‘S’alright.’ He called his goats and set off for the tumbledown house where he lived alone. Gaia watched him go: a solitary figure, between the old houses. Under the heavy clouds and the rain and the looming mountains, the little village looked lost and sad. As night closed in, she and Tal gathered the goats, milked them, and penned them safely in the lower room of the house; then they climbed the steps, and shut the door on the rainy evening. A chill had fallen with the darkness and they wrapped themselves in goats’ hair blankets and sat at the cold hearth.

‘Tell us a story, Mum,’ said Tal.

‘Which one?’

‘You choose.’

Mai picked up her spindle and a handful of wool, drew out a thread and set the spindle turning, teasing the wool into an even yarn.

‘This is the story of Chamboleyne and the children,’ she said at last. ‘A long time ago…’

How long?’ Gaia demanded.

‘Oh, shut up, Gaia,’ said Tal. ‘Just listen.’

‘A long time ago,’ Mai said, ‘- and no-one knows when, Gaia – the people in these mountains kept goats, like us, and the goats were life for them, as they are for us. They gave milk and meat for food, wool and skins for warmth, and dung for the fire. It was a hard life. Harder than ours has been, but maybe not harder than it will be soon.’ She fell silent, and for a moment Gaia thought that she had forgotten the story, but then she went on.

‘Well. Life was quiet as well as hard. The villagers watched the moons and the seasons pass, and everything was always the same – until one day, one year, in the last quarter of Arctos. The days were short and cold, and the winter snow was still deep on the high mountains. A group of goatherds had taken their flocks to find what food they could in one of the lower valleys, and as they shivered and stamped their feet and blew on their fingers, they saw a little group of travellers, dark against the snow on the mountains above.

‘The travellers stumbled down the steep slope from the snowfields into the valley, and the villagers saw to their astonishment that, apart from the tall, gaunt man who was leading them, they were all children, the oldest a girl of about thirteen. They were half frozen and half starved, weak and exhausted from the impossible journey across the mountains.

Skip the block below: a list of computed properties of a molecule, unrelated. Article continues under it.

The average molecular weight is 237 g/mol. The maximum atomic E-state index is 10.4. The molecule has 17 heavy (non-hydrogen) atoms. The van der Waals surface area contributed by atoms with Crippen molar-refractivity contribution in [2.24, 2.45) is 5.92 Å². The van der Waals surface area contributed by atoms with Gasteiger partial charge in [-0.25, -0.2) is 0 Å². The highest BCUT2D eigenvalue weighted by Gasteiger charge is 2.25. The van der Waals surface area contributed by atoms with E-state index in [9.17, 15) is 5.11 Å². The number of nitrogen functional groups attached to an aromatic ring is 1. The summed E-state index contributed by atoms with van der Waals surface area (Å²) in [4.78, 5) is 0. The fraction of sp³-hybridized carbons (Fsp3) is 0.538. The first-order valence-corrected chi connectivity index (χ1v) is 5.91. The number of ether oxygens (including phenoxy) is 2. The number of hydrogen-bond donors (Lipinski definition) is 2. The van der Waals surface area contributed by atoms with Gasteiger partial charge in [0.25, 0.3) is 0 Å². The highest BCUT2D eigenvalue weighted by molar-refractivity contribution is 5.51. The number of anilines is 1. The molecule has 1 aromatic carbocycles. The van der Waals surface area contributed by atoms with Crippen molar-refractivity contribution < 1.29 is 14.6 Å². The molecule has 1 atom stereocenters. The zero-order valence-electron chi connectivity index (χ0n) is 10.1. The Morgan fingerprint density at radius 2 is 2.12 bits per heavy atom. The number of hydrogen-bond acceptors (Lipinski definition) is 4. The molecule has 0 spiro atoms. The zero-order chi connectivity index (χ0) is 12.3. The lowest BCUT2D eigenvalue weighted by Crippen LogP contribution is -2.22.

‘“Help us,” said the man.

‘The villagers brought them home, and built fires to warm them. They gave them food, and the children ate eagerly, but the man who had led them waved the food aside.

‘“Let me speak first.” His voice was weak and the villagers had to lean close to hear him. “I am Chamboleyne. You don’t need to know who these children are. All you need to know is that they have been – are – in great danger. But I think – I hope – they could be safe here, if you take them in, and care for them as your own. If you do that, and if they never leave this mountainside, they may be saved.”

‘“What will you give us in return?” asked one of the goatherds.

‘“I can offer you nothing,” Chamboleyne said. “Nothing, except our weakness and our need.”

‘“And danger?’ asked the man. ‘Might we be in danger too, if we took them?’

‘“I can’t deny that,” said Chamboleyne. “But if you turn us away, you send us to our deaths. The winter is fierce, and we have no strength left.” He hesitated before he spoke again. “For my sake. I beg you… Save them for my sake. I have done the worst of things, and the only way I can repair it is by bringing these children to safety. Save them, and you save me. Save them, and one day they may save you.”

‘The villagers quarrelled about what to do, but they were kind to the children anyway; wrapping them in blankets and laying them on beds of heather to sleep. Chamboleyne sat listening to the argument, too worn out to say more. He watched the children sleep, then he closed his own eyes, and died where he sat.